If you had to design a central clearinghouse for transactions in financial markets, what size of guarantees should be offered? And what percentage fees should be charged?
“The central clearing modifies the market,” said Andreea Minca, “because the old network structure [of one-to-one] is changing to a new ‘star’ structure.” Minca is Assistant Professor at the School of Operations Research and Information Engineering at Cornell University and was the sole presenter at the December 6, 2016, webinar on systemic risk and central clearing design to members of the Global Association of Risk Professionals (GARP).
Under new US legislation, all over-the-counter (OTC) trades must be mediated by a central clearing counterparty (CCP). Minca’s goal is to figure out the best design through applying the latest principles of operational risk design.
“Also, we want to consider incentives of all parties,” such as banks, to join the CCP.
Recent work that Minca co-authored with Amini and Filipovic examined these questions in the case of credit default swaps (CDS). They modeled the market from an ex post perspective (after a credit event has occurred) and an ex ante perspective (before the event).
The model implemented rules around two types of guaranteed funds: the margin fund, for which one or both parties to a CDS contract must post collateral; and the “hybrid” fund, which is netted against liabilities.
Minca gave a simple example of a network fixed-point problem. Bank A owes $50 million to Bank B, but can only pay $40 million. Say this $40 million consists of $20 million cash and $20 million receivables from Bank D. However, Bank B owes Bank D. Therefore, Bank D cannot pay Bank A … due to Bank B’s problem in getting Bank A to pay. This is how counterparty risk can mutate into systemic risk and bring down the whole network.
“You cannot count on receiving what you are actually due,” Minca said. “What you actually receive depends on the network clearing mechanism. We see the effects of how we clear the liabilities on the amount of asset liquidations.” The forced liquidation of external assets lowers the aggregate surplus.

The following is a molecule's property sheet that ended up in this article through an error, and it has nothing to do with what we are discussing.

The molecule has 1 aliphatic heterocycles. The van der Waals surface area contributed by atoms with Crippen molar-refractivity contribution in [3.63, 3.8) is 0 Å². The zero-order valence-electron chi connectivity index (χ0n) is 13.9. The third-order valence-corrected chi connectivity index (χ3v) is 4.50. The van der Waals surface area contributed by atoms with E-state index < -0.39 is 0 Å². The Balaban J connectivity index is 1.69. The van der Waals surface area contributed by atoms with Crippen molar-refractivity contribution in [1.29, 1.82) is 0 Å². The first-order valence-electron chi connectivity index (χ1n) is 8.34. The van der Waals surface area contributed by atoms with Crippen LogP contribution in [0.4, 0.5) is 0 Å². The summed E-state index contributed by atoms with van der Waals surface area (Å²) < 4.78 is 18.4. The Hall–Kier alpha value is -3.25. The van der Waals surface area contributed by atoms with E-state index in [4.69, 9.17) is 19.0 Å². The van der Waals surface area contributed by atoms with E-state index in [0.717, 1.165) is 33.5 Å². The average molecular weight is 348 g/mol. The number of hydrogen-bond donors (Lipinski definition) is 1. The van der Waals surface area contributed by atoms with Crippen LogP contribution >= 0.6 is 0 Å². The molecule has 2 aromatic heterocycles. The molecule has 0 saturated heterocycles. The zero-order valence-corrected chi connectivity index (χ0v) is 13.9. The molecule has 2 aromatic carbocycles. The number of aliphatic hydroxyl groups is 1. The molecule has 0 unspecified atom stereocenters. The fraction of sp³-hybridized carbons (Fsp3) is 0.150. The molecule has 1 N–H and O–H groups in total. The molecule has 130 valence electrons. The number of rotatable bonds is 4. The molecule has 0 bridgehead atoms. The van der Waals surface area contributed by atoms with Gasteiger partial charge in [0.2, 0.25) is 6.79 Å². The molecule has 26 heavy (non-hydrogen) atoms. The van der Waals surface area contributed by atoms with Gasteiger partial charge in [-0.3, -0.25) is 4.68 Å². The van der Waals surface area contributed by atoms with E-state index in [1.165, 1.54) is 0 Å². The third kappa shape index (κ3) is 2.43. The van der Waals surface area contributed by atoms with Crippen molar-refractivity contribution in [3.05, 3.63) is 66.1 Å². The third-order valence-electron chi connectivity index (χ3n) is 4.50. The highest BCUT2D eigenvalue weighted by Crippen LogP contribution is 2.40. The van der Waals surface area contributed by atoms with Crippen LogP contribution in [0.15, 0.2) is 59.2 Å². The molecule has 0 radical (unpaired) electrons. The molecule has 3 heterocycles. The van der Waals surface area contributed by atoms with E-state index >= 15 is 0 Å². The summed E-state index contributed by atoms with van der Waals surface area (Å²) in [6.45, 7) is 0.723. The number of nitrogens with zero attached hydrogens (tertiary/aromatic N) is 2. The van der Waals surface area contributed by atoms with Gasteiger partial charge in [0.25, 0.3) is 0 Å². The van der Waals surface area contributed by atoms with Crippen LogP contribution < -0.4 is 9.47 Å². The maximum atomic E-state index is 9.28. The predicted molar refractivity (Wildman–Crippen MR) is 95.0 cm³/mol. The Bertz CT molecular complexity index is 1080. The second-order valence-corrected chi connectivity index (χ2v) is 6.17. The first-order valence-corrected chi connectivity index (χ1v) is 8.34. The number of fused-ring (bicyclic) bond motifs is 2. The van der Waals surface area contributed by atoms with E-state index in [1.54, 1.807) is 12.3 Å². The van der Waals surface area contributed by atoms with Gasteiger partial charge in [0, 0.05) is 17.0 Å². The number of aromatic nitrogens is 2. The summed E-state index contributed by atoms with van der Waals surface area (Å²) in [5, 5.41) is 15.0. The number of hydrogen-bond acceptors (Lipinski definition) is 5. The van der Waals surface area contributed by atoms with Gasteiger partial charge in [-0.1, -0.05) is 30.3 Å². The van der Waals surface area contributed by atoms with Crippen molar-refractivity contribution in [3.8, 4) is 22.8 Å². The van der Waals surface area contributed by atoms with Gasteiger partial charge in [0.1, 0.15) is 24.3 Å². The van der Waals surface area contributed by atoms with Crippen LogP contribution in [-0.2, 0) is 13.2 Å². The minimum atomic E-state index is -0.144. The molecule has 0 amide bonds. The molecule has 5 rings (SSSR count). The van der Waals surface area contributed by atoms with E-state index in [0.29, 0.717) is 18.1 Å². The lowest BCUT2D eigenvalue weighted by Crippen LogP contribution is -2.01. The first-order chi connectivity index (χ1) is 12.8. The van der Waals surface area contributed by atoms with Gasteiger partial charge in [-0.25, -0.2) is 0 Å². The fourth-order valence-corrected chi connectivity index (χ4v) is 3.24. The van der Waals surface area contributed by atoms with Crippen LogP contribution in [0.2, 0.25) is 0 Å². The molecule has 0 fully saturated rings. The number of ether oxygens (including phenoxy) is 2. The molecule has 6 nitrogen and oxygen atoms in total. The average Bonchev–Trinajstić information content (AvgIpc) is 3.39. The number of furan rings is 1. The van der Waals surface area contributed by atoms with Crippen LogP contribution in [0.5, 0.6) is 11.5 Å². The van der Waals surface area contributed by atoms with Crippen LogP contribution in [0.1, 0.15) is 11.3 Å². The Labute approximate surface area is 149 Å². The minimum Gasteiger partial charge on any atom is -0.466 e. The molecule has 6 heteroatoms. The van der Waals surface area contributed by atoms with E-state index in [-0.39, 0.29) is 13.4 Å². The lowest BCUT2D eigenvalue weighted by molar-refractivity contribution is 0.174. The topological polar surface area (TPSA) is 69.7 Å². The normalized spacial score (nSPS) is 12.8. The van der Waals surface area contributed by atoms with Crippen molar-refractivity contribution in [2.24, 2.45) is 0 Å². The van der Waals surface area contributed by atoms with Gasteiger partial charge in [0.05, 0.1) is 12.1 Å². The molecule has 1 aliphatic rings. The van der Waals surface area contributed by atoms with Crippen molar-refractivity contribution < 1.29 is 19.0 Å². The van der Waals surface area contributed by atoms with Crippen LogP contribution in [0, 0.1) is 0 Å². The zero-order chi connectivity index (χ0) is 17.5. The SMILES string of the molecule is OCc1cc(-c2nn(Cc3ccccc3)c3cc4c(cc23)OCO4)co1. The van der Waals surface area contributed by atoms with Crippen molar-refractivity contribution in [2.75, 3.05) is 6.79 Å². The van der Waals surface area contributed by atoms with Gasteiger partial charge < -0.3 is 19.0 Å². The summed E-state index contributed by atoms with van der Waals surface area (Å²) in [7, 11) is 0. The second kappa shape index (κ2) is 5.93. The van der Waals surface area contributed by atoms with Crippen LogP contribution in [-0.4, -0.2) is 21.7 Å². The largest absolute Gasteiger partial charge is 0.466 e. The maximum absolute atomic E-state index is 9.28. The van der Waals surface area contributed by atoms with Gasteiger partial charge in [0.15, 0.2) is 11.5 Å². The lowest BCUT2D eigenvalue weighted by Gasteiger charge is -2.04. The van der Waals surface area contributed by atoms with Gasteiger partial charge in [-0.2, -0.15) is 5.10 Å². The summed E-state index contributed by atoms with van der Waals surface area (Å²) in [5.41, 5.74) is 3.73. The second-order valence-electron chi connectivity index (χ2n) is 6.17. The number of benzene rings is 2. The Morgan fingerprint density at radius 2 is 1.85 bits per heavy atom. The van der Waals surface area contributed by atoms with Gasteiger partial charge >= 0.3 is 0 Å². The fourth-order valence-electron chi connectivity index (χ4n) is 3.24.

Now, consider the star-shaped CCP design.
As part of its design, the CCP would charge a volume-based fee for the transactions that funnel through it. Also as part of the design, the capital structure of the CCP would have external equity capital, plus a guarantee fund received from each bank at the time of set-up.
When a credit event occurs, the losses from one bank might eat up its nominal guarantee fund—and then start to eat into other guarantee funds.
Note: the CCP introduces tail risk and, if not properly set up, it could increase systemic risk.
Minca showed that, given the choice of appropriate parameters, the CCP design would have less systemic risk. In the ex post case, “The CCP improved the aggregate surplus due to lower liquidation costs,” she noted. It reduced shortfall losses and bankruptcy costs.
In the ex ante case, the simulation study they carried out showed the acceptable ranges of CCP equity, fee percentages, and guarantee fund policies.
Last, Minca concluded that the hybrid guarantee fund design was superior to a pure margin fund. Although it gave similar systemic risk, she found it “greatly improves banks’ incentives to join the CCP.” ª
 Amini, Hamed and Filipović, Damir and Minca, Andreea, Systemic Risk and Central Clearing Counterparty Design (September 3, 2015). Swiss Finance Institute Research Paper No. 13-34. Available at SSRN: https://ssrn.com/abstract=2275376 or http://dx.doi.org/10.2139/ssrn.2275376
The figure is from the Wikipedia entry for Network Topologies.